Is AIDS weakening health systems?


Weak health systems have impeded progress in accelerating access to HIV treatment services in many countries. At the same time, AIDS has also caused a strain on the already weak health systems in many countries.

Speaking at the International AIDS Conference in Mexico, the Director General of WHO Dr Margaret Chan said, “We should not blame disease-specific programmes for weakening the health system. The truth is that for decades, governments have underinvested in health infrastructure”. Dr Chan added that “further sustainable progress depends absolutely on improved service capacity. At this stage, we have an historical opportunity to align the agenda for responding to AIDS with the agenda for strengthening health systems.”

UNAIDS Executive Director Dr Peter Piot, Executive Director of UNAIDS, in an interview said, “There’s absolutely no evidence that AIDS undermines health services. If anything, it certainly strengthened certain services. Determined governments will make sure that disease specific funding is used to strengthen local capacity.”

Is there a single magic bullet for HIV prevention?

HIV prevention strategies and programmes have been at the centre of many debates. Various experts have approached it from different angles: the role of multiple sexual partners and concurrent relationships, HIV treatment as prevention, male circumcision, the role of condoms, and delaying sexual debut have been subjects of discussion.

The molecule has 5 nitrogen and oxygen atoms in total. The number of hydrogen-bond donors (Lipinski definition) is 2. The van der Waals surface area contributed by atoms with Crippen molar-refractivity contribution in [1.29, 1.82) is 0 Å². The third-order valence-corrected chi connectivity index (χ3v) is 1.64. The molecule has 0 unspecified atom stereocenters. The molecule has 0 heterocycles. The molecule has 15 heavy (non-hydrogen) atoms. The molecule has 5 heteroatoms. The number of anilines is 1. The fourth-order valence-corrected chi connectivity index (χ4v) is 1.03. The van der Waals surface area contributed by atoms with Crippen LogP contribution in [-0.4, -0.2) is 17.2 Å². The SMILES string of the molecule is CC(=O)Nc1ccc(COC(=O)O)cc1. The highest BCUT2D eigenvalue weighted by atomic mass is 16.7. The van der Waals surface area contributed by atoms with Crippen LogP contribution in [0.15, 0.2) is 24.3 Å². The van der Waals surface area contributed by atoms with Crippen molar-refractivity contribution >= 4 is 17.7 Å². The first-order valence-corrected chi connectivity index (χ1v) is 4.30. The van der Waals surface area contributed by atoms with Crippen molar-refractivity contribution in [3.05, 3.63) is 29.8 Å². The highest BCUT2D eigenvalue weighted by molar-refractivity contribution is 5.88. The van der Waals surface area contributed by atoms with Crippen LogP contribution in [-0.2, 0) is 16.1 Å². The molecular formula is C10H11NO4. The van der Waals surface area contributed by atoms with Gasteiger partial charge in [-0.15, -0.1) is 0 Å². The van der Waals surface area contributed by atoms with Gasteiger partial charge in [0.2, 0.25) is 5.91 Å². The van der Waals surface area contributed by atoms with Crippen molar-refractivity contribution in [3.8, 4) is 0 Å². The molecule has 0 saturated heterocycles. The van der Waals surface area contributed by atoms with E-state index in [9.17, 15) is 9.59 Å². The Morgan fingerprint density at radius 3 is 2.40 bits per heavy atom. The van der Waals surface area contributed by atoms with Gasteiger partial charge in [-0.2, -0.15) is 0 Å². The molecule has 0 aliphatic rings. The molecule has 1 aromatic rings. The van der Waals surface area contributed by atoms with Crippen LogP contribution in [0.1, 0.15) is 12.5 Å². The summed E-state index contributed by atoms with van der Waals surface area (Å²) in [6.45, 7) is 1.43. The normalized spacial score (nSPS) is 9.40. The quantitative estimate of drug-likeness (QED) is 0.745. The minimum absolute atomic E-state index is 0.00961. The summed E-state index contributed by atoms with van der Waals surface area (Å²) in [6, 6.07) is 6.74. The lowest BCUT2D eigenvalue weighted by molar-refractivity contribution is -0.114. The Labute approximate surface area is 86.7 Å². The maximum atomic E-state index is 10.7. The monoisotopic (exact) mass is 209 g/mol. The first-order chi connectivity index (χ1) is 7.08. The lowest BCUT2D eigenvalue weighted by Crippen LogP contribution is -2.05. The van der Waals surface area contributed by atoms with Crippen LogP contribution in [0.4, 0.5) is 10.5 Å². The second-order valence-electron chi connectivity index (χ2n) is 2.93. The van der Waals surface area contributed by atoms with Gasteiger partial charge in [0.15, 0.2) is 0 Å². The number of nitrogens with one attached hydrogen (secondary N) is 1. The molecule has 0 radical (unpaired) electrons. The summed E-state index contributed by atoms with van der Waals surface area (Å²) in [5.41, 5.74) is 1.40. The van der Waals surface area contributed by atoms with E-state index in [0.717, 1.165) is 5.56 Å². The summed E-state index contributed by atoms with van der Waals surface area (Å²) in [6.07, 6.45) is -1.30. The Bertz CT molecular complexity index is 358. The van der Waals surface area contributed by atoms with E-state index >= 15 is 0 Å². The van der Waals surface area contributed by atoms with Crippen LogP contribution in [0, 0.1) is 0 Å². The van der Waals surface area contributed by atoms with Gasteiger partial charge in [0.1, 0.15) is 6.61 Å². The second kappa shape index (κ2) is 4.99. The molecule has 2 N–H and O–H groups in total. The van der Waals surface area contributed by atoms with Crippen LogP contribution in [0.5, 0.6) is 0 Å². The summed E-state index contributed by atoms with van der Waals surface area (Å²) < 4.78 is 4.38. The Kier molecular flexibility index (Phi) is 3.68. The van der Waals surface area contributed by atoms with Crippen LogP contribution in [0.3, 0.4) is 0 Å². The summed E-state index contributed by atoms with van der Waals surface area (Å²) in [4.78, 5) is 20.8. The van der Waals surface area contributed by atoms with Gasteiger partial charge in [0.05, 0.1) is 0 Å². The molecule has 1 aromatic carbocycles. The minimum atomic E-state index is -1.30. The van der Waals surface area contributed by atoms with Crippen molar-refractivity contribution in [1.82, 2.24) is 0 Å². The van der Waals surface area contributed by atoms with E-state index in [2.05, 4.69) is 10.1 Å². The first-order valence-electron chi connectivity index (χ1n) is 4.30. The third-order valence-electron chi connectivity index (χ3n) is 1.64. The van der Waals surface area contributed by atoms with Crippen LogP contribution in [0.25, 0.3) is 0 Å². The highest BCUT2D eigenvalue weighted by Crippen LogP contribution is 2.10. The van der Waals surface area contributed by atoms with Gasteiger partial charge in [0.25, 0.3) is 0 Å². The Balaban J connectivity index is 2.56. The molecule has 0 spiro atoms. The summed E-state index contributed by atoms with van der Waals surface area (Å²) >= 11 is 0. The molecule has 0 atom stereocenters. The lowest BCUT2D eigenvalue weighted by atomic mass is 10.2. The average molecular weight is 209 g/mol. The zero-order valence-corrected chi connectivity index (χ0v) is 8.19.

UNAIDS has argued that the word “only” doesn’t work for AIDS—whether it is for treatment only, HIV prevention only, condoms only, abstinence only or male circumcision only. In reality all are needed—a truly comprehensive approach. For UNAIDS, the three pillars of a comprehensive and effective AIDS response, as we move towards universal access, are HIV prevention, treatment, and care and support.

UNAIDS advocates that countries implement HIV prevention programmes that will be truly effective in reducing new HIV infections. This requires a strategic combination of interventions that address populations that are at risk or vulnerable for HIV transmission and that utilize behavioral and social change methods that are appropriate and informed by the latest evidence.

Change at UNAIDS
Dr Peter Piot’s term as UNAIDS Executive Director comes to an end in 2008.


At the end of 2008, Dr Peter Piot, the founding Executive Director of UNAIDS, will leave his post after leading the organization since its inception. In 2009, he will join Imperial College London as the first director of its new Institute for Global Health.

Mr Michel Sidibé appointed new UNAIDS Executive Director.

Michel Sidibe, the current Deputy Executive Director of Programmes for UNAIDS, was appointed the new Executive Director of UNAIDS on World AIDS Day. He assumes his new position in January 2009.